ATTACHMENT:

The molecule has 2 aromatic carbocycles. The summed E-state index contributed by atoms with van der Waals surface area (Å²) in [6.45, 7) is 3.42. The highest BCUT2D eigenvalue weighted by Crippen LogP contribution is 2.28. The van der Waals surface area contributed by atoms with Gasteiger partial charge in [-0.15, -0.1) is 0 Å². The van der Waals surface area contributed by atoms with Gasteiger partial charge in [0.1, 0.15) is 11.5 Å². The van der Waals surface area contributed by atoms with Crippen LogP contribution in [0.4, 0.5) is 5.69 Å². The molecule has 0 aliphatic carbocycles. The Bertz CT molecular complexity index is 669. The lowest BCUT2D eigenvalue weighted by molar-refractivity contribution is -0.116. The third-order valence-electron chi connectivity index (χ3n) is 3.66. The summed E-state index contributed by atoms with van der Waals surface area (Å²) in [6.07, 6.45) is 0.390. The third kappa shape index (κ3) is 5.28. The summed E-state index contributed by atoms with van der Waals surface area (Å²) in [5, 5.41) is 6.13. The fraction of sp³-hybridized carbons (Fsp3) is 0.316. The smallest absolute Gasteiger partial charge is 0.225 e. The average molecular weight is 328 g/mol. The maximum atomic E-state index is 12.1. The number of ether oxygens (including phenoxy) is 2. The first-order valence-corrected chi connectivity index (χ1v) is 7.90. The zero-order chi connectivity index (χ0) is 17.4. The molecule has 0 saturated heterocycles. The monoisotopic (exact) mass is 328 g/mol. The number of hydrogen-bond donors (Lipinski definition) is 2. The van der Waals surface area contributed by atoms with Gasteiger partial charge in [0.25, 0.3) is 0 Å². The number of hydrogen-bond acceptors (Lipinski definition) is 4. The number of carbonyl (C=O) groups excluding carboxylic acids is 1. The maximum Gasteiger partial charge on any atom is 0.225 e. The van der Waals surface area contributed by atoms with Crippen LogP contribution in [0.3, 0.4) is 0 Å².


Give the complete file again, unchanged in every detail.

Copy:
The molecule has 2 aromatic carbocycles. The summed E-state index contributed by atoms with van der Waals surface area (Å²) in [6.45, 7) is 3.42. The highest BCUT2D eigenvalue weighted by Crippen LogP contribution is 2.28. The van der Waals surface area contributed by atoms with Gasteiger partial charge in [-0.15, -0.1) is 0 Å². The van der Waals surface area contributed by atoms with Gasteiger partial charge in [0.1, 0.15) is 11.5 Å². The van der Waals surface area contributed by atoms with Crippen LogP contribution in [0.4, 0.5) is 5.69 Å². The molecule has 0 aliphatic carbocycles. The Bertz CT molecular complexity index is 669. The lowest BCUT2D eigenvalue weighted by molar-refractivity contribution is -0.116. The third-order valence-electron chi connectivity index (χ3n) is 3.66. The summed E-state index contributed by atoms with van der Waals surface area (Å²) in [6.07, 6.45) is 0.390. The third kappa shape index (κ3) is 5.28. The summed E-state index contributed by atoms with van der Waals surface area (Å²) in [5, 5.41) is 6.13. The fraction of sp³-hybridized carbons (Fsp3) is 0.316. The smallest absolute Gasteiger partial charge is 0.225 e. The average molecular weight is 328 g/mol. The maximum atomic E-state index is 12.1. The number of ether oxygens (including phenoxy) is 2. The first-order valence-corrected chi connectivity index (χ1v) is 7.90. The zero-order chi connectivity index (χ0) is 17.4. The molecule has 0 saturated heterocycles. The monoisotopic (exact) mass is 328 g/mol. The number of hydrogen-bond donors (Lipinski definition) is 2. The van der Waals surface area contributed by atoms with Gasteiger partial charge in [0.25, 0.3) is 0 Å². The number of hydrogen-bond acceptors (Lipinski definition) is 4. The number of carbonyl (C=O) groups excluding carboxylic acids is 1. The maximum Gasteiger partial charge on any atom is 0.225 e. The van der Waals surface area contributed by atoms with Crippen LogP contribution in [0.3, 0.4) is 0 Å².